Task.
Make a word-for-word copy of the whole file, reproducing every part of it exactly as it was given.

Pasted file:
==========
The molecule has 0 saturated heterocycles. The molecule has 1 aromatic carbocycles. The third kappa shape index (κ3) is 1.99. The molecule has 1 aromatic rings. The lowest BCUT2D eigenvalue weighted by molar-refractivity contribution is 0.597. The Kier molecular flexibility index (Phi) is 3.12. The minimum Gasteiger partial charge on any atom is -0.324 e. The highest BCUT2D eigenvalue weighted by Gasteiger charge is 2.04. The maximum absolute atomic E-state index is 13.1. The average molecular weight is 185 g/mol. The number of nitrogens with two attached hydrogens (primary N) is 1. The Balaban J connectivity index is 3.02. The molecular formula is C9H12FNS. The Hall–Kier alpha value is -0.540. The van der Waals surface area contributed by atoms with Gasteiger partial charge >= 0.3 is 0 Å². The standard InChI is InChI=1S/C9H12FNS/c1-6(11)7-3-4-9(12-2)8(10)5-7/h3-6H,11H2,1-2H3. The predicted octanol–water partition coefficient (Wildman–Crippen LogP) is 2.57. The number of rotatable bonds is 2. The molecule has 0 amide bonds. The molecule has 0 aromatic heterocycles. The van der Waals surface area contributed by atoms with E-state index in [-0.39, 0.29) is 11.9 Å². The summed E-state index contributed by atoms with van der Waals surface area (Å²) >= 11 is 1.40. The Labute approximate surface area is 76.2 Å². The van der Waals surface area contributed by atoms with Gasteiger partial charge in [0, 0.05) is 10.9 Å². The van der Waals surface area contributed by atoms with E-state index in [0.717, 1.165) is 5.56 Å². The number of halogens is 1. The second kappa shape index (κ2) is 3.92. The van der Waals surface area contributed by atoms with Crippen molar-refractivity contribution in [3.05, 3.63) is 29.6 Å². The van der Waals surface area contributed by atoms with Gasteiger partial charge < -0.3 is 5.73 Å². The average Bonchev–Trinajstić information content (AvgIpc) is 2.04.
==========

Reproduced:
The molecule has 0 saturated heterocycles. The molecule has 1 aromatic carbocycles. The third kappa shape index (κ3) is 1.99. The molecule has 1 aromatic rings. The lowest BCUT2D eigenvalue weighted by molar-refractivity contribution is 0.597. The Kier molecular flexibility index (Phi) is 3.12. The minimum Gasteiger partial charge on any atom is -0.324 e. The highest BCUT2D eigenvalue weighted by Gasteiger charge is 2.04. The maximum absolute atomic E-state index is 13.1. The average molecular weight is 185 g/mol. The number of nitrogens with two attached hydrogens (primary N) is 1. The Balaban J connectivity index is 3.02. The molecular formula is C9H12FNS. The Hall–Kier alpha value is -0.540. The van der Waals surface area contributed by atoms with Gasteiger partial charge >= 0.3 is 0 Å². The standard InChI is InChI=1S/C9H12FNS/c1-6(11)7-3-4-9(12-2)8(10)5-7/h3-6H,11H2,1-2H3. The predicted octanol–water partition coefficient (Wildman–Crippen LogP) is 2.57. The number of rotatable bonds is 2. The molecule has 0 amide bonds. The molecule has 0 aromatic heterocycles. The van der Waals surface area contributed by atoms with E-state index in [-0.39, 0.29) is 11.9 Å². The summed E-state index contributed by atoms with van der Waals surface area (Å²) >= 11 is 1.40. The Labute approximate surface area is 76.2 Å². The van der Waals surface area contributed by atoms with Gasteiger partial charge in [0, 0.05) is 10.9 Å². The van der Waals surface area contributed by atoms with E-state index in [0.717, 1.165) is 5.56 Å². The number of halogens is 1. The second kappa shape index (κ2) is 3.92. The van der Waals surface area contributed by atoms with Crippen molar-refractivity contribution in [3.05, 3.63) is 29.6 Å². The van der Waals surface area contributed by atoms with Gasteiger partial charge < -0.3 is 5.73 Å². The average Bonchev–Trinajstić information content (AvgIpc) is 2.04.